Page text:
Category Archives: Meena Kandasamy

Exquisite Cadavers by Meena Kandasamy

Exquisite Cadavers by Meena Kandasamy Title: Exquisite Cadavers
Author: Meena Kandasamy
Publisher: Context, Westland
ISBN: 9789388754842
Genre: Literary Fiction, Novella
Pages: 112
Source: Publisher
Rating: 4/5

I do not know where to begin talking about this book. There is so much going on in this book – love, hate, fights, religion, a book about a young couple navigating love and hate in London, about migration, and how we are in the modern world. Or rather how we perceive love, and its failings (if any).

Exquisite Cadavers is about a young couple, Karim and Maya. Karim is a filmmaker who has left his house in Tunis, and made his house in London with Maya, an English woman, who is battling her demons of an almost absent father, fighting with giving up cigarettes, and is confronted by a pregnancy she isn’t quite sure of.

The book is very cleverly divided into the actual novella and in the margins the thoughts of Meena as she was writing the actual book. Sometimes it just feels that the novel is meta and the thin line between reality and fiction is blurred to the point of it not being recognised. Pieces are stitched – revealing one layer after another. While one column speaks of Karim and Maya, the other speaks of the author’s creative process, her life, and the horrors occurring in India (yes, she speaks of the current ruling party and what followed).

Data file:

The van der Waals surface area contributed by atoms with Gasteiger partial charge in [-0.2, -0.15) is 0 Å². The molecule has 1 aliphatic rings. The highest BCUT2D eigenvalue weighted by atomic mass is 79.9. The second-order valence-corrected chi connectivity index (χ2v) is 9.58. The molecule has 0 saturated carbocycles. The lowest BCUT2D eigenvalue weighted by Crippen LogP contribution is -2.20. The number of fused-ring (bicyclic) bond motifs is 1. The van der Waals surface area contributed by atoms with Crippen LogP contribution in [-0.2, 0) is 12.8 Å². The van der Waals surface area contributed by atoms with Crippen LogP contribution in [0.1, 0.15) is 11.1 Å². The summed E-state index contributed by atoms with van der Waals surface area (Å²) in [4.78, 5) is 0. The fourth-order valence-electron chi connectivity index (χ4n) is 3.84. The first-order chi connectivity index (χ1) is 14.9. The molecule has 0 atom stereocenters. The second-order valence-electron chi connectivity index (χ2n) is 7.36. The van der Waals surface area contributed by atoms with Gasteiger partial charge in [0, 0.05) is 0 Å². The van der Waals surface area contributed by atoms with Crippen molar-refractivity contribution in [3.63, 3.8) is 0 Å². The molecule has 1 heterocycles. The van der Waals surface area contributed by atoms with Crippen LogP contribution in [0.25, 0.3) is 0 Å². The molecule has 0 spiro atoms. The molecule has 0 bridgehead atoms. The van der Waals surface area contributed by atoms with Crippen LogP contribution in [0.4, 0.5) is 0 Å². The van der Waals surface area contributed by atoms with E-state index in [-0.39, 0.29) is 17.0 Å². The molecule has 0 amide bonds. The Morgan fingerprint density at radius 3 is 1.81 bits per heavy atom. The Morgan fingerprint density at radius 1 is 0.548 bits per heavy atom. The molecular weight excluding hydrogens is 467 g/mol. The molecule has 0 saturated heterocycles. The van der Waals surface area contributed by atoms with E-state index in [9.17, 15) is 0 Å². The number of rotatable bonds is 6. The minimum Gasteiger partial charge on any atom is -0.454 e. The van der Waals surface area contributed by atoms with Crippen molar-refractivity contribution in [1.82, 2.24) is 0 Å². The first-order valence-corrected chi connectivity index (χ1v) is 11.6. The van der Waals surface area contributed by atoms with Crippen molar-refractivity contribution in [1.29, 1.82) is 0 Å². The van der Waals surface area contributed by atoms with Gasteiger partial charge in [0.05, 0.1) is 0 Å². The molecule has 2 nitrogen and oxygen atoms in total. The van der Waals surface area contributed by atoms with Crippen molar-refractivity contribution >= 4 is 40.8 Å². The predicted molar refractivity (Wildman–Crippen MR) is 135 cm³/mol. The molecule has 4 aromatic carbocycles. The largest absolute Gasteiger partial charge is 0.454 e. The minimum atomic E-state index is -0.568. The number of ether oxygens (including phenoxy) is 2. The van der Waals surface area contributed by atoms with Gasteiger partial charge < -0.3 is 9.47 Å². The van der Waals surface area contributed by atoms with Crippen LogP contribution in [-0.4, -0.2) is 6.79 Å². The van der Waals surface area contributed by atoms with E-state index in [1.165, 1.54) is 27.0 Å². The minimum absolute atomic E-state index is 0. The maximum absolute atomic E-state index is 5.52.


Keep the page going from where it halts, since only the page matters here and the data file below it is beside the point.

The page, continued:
Meena’s life on the left – from seeing her friends killed and arrested to becoming an activist herself is a stream of consciousness that shouldn’t be missed. The rage and anger is perhaps what we need in large doses, given the times we live in. At the same time, the domestic tale of Karim and Maya is extremely engaging, till the two very cleverly meet at the end of the book.

Exquisite Cadavers is a book that needs time to brew and seep, till you pick it up and look at it by taking sides. You need to take a side, and stay there. This book demands that when it comes to marginalia – you cannot sit on the fence. It is an experimental novella unlike any other that I have come across and it will make you question, ponder, mull, and understand where you come from.